It takes more than a perfect product to make an impact.
When you buy a studio recorded CD of your favourite band, the music is tweaked and crafted and re-recorded until it’s perfect. It’s a finely polished product and we love it.
We love the live performance more. We talk about the live performance more. We pay a lot more for the live performance. The less than perfect, no do-overs live performance. It’s no where near as perfect as the studio recorded album, but we talk about it more; we remember it more fondly; we part with more cash to participate.
Forget perfectionism and aim for engagement!
“The pursuit of excellence is gratifying and healthy. The pursuit of perfection is frusterating and neurotic. It’s also a terrible waste of time” – Edwin Bliss
People are illogical, unreasonable, and self-centered.
Love them anyway.
If you do good, people will accuse you of selfish ulterior motives.
Do good anyway.
If you are successful, you will win false friends and true enemies.
The good you do today will be forgotten tomorrow.
Do good anyway.
Honesty and frankness make you vulnerable.
Be honest and frank anyway.
The biggest men and women with the biggest ideas can be shot down by the smallest men and women with the smallest minds.
Think big anyway.
People favour underdogs but follow only top dogs.
Fight for a few underdogs anyway.
What you spend years building may be destroyed overnight.
People really need help but may attack you if you do help them.
Help people anyway.
Give the world the best you have and you’ll get kicked in the teeth.
Give the world the best you have anyway.
These commandments were created and copyrighted © by Dr Kent M. Keith in 1968 and updated in 2001.
If you want to achieve anything in life – for work, for yourself – anything, planning is absolutely necessary.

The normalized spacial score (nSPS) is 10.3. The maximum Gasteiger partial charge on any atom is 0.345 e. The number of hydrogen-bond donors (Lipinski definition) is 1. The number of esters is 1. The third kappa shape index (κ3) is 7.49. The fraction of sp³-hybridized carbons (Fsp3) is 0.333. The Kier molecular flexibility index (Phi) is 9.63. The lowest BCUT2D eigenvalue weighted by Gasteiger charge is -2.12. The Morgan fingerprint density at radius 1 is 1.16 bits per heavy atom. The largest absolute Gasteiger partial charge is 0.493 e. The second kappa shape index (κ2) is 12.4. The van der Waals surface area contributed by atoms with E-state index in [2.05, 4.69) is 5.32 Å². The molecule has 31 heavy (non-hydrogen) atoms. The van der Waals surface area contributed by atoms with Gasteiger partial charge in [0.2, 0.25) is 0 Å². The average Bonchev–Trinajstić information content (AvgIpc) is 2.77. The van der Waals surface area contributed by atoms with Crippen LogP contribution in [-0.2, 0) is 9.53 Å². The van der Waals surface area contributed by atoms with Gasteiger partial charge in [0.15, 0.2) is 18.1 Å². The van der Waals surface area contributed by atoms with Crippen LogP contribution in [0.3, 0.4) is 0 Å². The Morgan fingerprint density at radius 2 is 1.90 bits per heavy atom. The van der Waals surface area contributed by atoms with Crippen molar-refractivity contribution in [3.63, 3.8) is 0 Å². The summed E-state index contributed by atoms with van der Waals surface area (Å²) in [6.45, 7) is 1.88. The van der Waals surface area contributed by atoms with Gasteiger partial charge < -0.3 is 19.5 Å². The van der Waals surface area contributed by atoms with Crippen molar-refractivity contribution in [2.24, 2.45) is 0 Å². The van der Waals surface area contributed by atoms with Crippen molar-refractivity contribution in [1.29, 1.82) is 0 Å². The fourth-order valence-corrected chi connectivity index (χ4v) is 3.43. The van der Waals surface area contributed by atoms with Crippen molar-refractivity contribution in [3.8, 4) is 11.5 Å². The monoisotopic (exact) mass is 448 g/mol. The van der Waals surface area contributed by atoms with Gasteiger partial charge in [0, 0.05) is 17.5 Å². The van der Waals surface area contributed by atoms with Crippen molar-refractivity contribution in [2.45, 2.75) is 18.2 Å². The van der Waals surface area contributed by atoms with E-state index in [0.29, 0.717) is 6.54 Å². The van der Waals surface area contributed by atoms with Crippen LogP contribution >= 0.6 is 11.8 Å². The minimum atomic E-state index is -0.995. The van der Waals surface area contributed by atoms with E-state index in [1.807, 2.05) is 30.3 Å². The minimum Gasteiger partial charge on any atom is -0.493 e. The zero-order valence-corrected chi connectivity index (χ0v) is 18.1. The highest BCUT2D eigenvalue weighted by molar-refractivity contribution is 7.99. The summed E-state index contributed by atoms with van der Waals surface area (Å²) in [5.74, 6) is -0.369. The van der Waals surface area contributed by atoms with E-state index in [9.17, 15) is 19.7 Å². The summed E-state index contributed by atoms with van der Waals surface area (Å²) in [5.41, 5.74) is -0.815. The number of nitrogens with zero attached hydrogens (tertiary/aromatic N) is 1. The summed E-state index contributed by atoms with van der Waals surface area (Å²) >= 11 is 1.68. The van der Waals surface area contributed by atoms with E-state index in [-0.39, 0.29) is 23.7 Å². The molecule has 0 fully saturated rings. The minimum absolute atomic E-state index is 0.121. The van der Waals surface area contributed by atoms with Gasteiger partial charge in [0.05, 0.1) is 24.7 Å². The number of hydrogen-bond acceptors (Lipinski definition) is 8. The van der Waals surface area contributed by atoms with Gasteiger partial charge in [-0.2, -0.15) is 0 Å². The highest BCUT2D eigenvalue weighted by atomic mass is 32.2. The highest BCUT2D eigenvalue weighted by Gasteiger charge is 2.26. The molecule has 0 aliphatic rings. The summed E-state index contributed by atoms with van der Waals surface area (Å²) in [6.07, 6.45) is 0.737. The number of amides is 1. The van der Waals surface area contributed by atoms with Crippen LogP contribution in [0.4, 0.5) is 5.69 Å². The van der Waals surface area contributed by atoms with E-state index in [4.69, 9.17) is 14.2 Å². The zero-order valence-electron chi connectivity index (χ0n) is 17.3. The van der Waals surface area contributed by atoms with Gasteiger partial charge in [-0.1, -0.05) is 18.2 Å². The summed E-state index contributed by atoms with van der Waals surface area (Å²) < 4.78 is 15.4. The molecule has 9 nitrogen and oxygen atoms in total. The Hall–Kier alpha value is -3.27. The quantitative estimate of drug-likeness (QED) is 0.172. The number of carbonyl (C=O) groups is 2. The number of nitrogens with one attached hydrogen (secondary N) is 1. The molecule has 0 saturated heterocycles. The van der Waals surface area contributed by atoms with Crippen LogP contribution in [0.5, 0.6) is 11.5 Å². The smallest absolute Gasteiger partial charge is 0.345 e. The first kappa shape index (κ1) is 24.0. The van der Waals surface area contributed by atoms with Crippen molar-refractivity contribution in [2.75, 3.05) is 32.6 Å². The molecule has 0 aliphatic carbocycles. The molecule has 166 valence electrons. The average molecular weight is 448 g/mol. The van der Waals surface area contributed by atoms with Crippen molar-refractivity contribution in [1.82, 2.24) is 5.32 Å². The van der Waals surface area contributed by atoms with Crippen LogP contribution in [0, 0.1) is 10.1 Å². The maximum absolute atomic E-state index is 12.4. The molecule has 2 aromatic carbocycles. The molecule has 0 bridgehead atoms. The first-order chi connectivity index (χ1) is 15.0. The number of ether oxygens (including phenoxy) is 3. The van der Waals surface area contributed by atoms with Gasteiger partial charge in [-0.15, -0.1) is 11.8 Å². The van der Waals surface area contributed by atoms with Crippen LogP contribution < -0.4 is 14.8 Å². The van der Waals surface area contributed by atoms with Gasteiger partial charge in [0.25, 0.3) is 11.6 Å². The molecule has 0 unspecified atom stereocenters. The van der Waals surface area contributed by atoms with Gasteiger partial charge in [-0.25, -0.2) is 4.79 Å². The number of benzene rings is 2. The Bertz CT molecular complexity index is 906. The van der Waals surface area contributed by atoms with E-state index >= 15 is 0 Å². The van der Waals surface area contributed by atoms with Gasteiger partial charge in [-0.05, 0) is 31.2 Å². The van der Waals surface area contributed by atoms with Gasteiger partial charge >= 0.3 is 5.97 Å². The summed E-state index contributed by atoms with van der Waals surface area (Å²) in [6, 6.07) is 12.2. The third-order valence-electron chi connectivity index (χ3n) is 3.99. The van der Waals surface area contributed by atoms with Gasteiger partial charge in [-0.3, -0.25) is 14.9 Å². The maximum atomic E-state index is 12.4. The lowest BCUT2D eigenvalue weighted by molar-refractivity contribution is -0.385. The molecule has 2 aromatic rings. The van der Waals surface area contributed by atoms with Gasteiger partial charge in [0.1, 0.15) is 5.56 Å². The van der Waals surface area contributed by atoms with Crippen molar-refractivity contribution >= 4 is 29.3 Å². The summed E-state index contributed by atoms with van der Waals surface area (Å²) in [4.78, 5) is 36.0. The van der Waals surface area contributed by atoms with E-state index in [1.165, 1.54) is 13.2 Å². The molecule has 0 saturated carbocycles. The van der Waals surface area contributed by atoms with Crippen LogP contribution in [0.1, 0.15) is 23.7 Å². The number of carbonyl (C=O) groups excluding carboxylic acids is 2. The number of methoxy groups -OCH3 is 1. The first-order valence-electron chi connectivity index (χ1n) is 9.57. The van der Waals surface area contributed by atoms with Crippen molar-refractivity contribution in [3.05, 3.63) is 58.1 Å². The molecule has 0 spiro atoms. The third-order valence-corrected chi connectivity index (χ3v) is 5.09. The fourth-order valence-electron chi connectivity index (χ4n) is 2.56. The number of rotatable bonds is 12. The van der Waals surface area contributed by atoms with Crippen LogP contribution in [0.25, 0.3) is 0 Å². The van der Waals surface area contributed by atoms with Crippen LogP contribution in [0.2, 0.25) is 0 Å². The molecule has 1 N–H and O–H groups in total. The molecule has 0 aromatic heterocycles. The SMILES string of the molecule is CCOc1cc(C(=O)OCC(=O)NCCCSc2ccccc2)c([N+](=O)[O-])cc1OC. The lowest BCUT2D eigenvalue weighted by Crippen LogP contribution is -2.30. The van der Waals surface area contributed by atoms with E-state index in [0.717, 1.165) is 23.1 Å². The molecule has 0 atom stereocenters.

But your plan is more than likely rubbish!
I’m not being mean about your planning ability. Planning is good and plans are rubbish for two reasons:
So stop feeling accomplished because you have a plan and start acting on that plan (and keep on planning!)
There are reams and reams of web pages written on the subject, along with shelves of books in old school libraries. Most of this is helpful, good and useful information. The trouble is there’s loads of it and knowing where to start can be a bit overwhelming.
It needn’t be this way! You see, writing a business plan or any strategy document for an organisation consists of the answers to four very easy questions:
1. What do we do? (Mission & Services)
2. How are we going to do it? (Strategy, Values & Finance)
3. How are we going to tell people? (Marketing & Competition)
4. Where are we heading? (Vision and Forecasting)
As the meerkat says, “Simples!”
Different parts of your organisation no longer seem to be pulling in the same direction. Every one seems worn out and tired from the politics of working together. There’s no common corporate focus anymore. We have become less than the sum of parts.
Common catch phrase: “No one appreciates what we do in this department”.
The good old days were when we were at the top of our game. If only we could recapture what we had back then, when we achieved great things. The future looks a little scary and we seem to be moving backwards.
Common catch phrase: “Things were some much easier/better when so-and-so was around!”.
We have a great bunch of people. There is lots of vision and some amazing innovative ideas, but why can’t we seem to finish any projects. We never quite get where we’re trying to get. We have so much passion but seldom anything to celebrate. We have loads of exciting meetings, but where are the results to go with them?
Common catch phrase: “Let’s get together and brainstorm ideas!”
We have procedures for a reason and everyone is great at following them, but why aren’t we getting great results. No one seems to take any initiative any more. Innovation is almost none existent and creativity has dried up.
Common catch phrase: “That’s just the way we do it round here!”
We have so much to do. Everyone is totally stacked, but we never seem to get any closer to our goal. It just feels like we’re treading water. It’s like painting the forth bridge, as soon as we’ve finished last month’s work load we have start all over again.
Common catch phrase: “It’ll quieten down in few months!”